Japan was always on John Booty’s bucket list with its unique and dynamic culture that effortlessly combines ultra-modern with deep tradition. On the streets of innovative, futuristic cities glass towers and tranquil temples stand side by side, whilst picturesque old towns, and gorgeous landscapes are an easy bullet train ride away. Mix these spectacular sights with a welcoming people, delicious cuisine and rich culture and you’ve got yourself a holiday to remember. This week John Booty from Wendy Wu Tours has given us his 5 top tips for visiting Japan.
- Best time to visit? Japan is a very seasonal destination with each time of year bringing a range of highlights to different parts of the country. For example, during the months of January (in the south) and May (in the north), cherry blossom season occurs. In the autumn months, October to December warm tones of red, orange and gold ginkgo and maple leaves sweep across the country. Throughout other times of the year you’ll find varied climates; the north can experience very cold temperatures with snow in destinations like Sapporo, whereas the south will have you wandering in the warmth of the sun in places like Osaka.
- Where should I visit & my favourite part? Japan offers an abundance of incredible culture, sights, cuisine and history with every turn displaying something new. If it is your first time travelling to Japan, I can recommend taking the ‘Golden Route’. Covering all of the iconic places from Mt Fuji in Tokyo to the Golden Pavilion in Kyoto, the Golden Route is perfect for first time travellers. However, if you’d like to head off on a more in depth adventure, I’d recommend journeying to more off the beaten track destinations, for example Takayama and Shirakawago.
My favourite city is Kyoto which was Japan’s capital for over 1,000 years The city has learned the art of balancing its incredibly old, rich culture (17 sites are listed as UNESCO World Heritage here) with the contemporary world, meaning you can explore anything from ancient Buddhist temples and elaborate palaces to the art of manga and nouveau cuisine. Long a centre of religion, culture, food and art, it is in the quiet backstreets and tranquil temples that Kyoto’s traditional soul dwells – hurrying between engagements with the flawless geisha, in the tea ceremony or in the quiet contemplation of a zen garden – whilst it can be easy to miss, it’s also easy to find. During cherry blossom season (sakura) Kamo River is lined with cherry blossoms and so is a beautiful walk, and the Imperial Palace Park has cherry blossoms throughout. Stroll the Philosopher’s Path for more cherry blossom action (the whole path is lined with them) as well as hidden shrines and temples.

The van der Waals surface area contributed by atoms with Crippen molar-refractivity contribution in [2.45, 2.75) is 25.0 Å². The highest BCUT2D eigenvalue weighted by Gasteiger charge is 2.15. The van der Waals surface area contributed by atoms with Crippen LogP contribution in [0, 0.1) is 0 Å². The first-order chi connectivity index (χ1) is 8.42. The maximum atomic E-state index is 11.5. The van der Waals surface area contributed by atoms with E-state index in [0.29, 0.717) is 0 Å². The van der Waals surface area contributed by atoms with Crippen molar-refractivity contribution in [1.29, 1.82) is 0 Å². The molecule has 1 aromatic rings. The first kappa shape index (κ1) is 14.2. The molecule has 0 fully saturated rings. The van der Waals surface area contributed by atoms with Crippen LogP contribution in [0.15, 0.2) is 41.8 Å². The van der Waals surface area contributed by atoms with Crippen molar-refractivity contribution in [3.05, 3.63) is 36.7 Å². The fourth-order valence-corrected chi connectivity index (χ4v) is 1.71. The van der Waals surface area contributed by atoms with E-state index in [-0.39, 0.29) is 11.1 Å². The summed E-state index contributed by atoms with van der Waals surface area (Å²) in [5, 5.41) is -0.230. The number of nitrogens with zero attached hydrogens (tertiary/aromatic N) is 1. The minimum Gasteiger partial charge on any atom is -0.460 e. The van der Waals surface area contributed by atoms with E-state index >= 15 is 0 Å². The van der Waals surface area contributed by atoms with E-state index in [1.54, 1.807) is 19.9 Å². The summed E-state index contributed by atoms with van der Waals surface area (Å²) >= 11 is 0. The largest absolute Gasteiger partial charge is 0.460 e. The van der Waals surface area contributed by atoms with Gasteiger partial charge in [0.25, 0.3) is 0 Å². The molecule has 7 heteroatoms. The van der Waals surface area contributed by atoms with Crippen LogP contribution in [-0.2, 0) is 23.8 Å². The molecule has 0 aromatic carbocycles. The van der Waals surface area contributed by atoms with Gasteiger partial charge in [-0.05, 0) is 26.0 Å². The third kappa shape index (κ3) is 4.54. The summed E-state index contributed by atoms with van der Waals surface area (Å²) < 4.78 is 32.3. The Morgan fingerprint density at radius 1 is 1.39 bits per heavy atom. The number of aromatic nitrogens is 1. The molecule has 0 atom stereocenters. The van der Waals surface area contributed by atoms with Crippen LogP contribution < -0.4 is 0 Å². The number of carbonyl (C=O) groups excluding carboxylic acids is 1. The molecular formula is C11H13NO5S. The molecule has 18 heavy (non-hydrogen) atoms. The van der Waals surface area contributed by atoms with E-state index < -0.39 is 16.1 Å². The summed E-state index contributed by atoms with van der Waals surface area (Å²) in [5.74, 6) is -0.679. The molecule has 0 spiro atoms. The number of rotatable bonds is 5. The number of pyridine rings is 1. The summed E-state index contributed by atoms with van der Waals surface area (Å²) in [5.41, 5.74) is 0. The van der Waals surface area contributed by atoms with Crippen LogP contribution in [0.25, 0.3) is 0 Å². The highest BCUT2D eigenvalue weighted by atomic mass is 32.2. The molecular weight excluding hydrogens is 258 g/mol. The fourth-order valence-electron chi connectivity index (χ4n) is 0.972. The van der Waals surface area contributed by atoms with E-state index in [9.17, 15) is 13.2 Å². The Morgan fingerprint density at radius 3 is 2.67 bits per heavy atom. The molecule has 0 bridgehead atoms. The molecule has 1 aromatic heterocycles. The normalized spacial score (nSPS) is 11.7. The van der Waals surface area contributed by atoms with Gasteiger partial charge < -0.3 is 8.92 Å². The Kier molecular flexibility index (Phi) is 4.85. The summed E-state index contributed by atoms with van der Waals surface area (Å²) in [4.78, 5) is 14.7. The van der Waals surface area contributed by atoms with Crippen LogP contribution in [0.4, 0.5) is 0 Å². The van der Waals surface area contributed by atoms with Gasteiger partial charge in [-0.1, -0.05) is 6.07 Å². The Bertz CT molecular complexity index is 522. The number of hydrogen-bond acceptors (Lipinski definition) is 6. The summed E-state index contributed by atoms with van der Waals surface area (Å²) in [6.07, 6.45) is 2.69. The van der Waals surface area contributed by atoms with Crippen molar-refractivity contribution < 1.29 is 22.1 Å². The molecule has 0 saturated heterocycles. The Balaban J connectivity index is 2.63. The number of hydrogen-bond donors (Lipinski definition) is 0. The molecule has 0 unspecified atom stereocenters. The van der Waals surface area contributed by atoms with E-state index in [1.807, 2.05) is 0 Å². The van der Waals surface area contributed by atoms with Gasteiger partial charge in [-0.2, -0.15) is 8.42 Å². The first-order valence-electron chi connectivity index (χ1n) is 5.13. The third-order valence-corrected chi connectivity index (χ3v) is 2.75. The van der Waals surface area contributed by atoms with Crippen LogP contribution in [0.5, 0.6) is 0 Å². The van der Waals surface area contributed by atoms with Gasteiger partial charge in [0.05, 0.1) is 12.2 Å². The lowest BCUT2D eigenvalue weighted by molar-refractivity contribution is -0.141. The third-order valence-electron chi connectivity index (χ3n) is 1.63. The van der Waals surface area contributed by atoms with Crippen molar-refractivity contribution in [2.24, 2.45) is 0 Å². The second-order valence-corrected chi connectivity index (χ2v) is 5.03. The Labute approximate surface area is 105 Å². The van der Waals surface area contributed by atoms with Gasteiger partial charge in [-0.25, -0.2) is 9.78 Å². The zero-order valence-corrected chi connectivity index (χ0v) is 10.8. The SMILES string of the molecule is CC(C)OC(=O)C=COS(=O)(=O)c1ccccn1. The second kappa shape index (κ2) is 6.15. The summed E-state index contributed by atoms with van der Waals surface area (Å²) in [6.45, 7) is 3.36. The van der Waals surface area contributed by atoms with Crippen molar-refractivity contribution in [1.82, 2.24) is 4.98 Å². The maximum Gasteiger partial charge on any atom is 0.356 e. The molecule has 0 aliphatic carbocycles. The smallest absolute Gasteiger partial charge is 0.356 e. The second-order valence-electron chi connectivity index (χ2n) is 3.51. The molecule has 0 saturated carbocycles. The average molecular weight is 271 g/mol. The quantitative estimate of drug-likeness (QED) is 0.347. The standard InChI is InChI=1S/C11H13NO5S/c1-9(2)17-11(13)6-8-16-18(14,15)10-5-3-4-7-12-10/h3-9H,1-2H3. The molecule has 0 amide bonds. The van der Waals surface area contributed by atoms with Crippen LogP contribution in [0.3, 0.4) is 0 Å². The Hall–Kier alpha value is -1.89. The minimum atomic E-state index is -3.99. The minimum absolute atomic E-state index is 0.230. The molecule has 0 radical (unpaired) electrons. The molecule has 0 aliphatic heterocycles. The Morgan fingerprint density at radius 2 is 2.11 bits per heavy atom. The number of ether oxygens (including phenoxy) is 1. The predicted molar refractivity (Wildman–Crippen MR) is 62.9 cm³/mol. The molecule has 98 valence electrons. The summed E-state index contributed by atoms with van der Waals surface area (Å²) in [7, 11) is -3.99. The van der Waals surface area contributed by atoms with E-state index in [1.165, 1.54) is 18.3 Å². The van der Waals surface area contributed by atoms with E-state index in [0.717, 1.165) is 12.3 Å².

- Is Japan Expensive? Japan is actually very comparable to the Ireland & the UK when it comes to costs. In main cities like Tokyo, you may find it is a little more expensive than in the quieter, more rural areas. If you head outside of the cities, you’ll find that prices are lower for things like food, drink and shopping.
I would recommend ordering some Japanese Yen (¥) from your bank before you go so you have some cash for when you arrive . Should you need more money while you are out there you can find ATM machines fairly easily in many parts of Japan – particularly in large cities like Tokyo, where 7/11 stores are everywhere – and the cost of withdrawing money from these ATMs is decent. Just be aware that you may be charged international withdrawal fees from your bank at home, so it’s best to check this before you leave. Credit/Debit cards are accepted in large stores, but some smaller business still only deal in cash.
- Do you need a Visa? Irish & UK Passport holders do not require a tourist visa to entre Japan as long as you have a confirmed return flight home and not staying longer than 30 days.
- Do I need a guide / should I book a tour? I would most definitely recommend booking a fully inclusive tour ( Meals / Excursions / Travel included ) with an award winning guide to make sure you do not miss anything. (Not that I’m biased) If you’ve never travelled to Japan before, the language barrier may be a little daunting. On a tour all you need to do is seat back relax and enjoying everything this amazing country has to offer. You would not be disappointed.